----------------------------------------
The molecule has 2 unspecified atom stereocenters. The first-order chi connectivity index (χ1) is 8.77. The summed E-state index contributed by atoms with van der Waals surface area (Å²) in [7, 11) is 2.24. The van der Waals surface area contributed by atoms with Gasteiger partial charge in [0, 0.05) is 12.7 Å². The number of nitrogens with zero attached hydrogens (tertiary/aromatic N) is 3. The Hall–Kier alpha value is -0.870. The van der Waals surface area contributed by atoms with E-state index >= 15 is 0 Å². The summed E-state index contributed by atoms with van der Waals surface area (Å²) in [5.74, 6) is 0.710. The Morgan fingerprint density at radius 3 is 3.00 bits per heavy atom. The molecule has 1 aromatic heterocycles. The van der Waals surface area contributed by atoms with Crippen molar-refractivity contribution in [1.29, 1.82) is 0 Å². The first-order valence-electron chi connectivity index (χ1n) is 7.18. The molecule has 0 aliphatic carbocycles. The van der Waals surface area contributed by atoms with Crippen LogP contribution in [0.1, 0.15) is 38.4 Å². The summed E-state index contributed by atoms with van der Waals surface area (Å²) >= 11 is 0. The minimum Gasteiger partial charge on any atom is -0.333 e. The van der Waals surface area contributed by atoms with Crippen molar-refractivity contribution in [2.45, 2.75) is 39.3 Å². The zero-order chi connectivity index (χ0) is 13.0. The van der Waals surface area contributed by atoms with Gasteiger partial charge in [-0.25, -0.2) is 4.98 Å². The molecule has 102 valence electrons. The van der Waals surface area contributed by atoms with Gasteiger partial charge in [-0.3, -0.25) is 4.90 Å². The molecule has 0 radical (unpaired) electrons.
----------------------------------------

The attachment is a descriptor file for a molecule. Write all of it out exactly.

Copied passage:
The molecule has 2 unspecified atom stereocenters. The first-order chi connectivity index (χ1) is 8.77. The summed E-state index contributed by atoms with van der Waals surface area (Å²) in [7, 11) is 2.24. The van der Waals surface area contributed by atoms with Gasteiger partial charge in [0, 0.05) is 12.7 Å². The number of nitrogens with zero attached hydrogens (tertiary/aromatic N) is 3. The Hall–Kier alpha value is -0.870. The van der Waals surface area contributed by atoms with E-state index >= 15 is 0 Å². The summed E-state index contributed by atoms with van der Waals surface area (Å²) in [5.74, 6) is 0.710. The Morgan fingerprint density at radius 3 is 3.00 bits per heavy atom. The molecule has 1 aromatic heterocycles. The van der Waals surface area contributed by atoms with Crippen molar-refractivity contribution in [1.29, 1.82) is 0 Å². The first-order valence-electron chi connectivity index (χ1n) is 7.18. The molecule has 0 aliphatic carbocycles. The van der Waals surface area contributed by atoms with Crippen LogP contribution in [0.1, 0.15) is 38.4 Å². The summed E-state index contributed by atoms with van der Waals surface area (Å²) >= 11 is 0. The minimum Gasteiger partial charge on any atom is -0.333 e. The van der Waals surface area contributed by atoms with Crippen molar-refractivity contribution in [2.45, 2.75) is 39.3 Å². The zero-order chi connectivity index (χ0) is 13.0. The van der Waals surface area contributed by atoms with Gasteiger partial charge in [-0.25, -0.2) is 4.98 Å². The molecule has 102 valence electrons. The van der Waals surface area contributed by atoms with Gasteiger partial charge in [-0.3, -0.25) is 4.90 Å². The molecule has 0 radical (unpaired) electrons.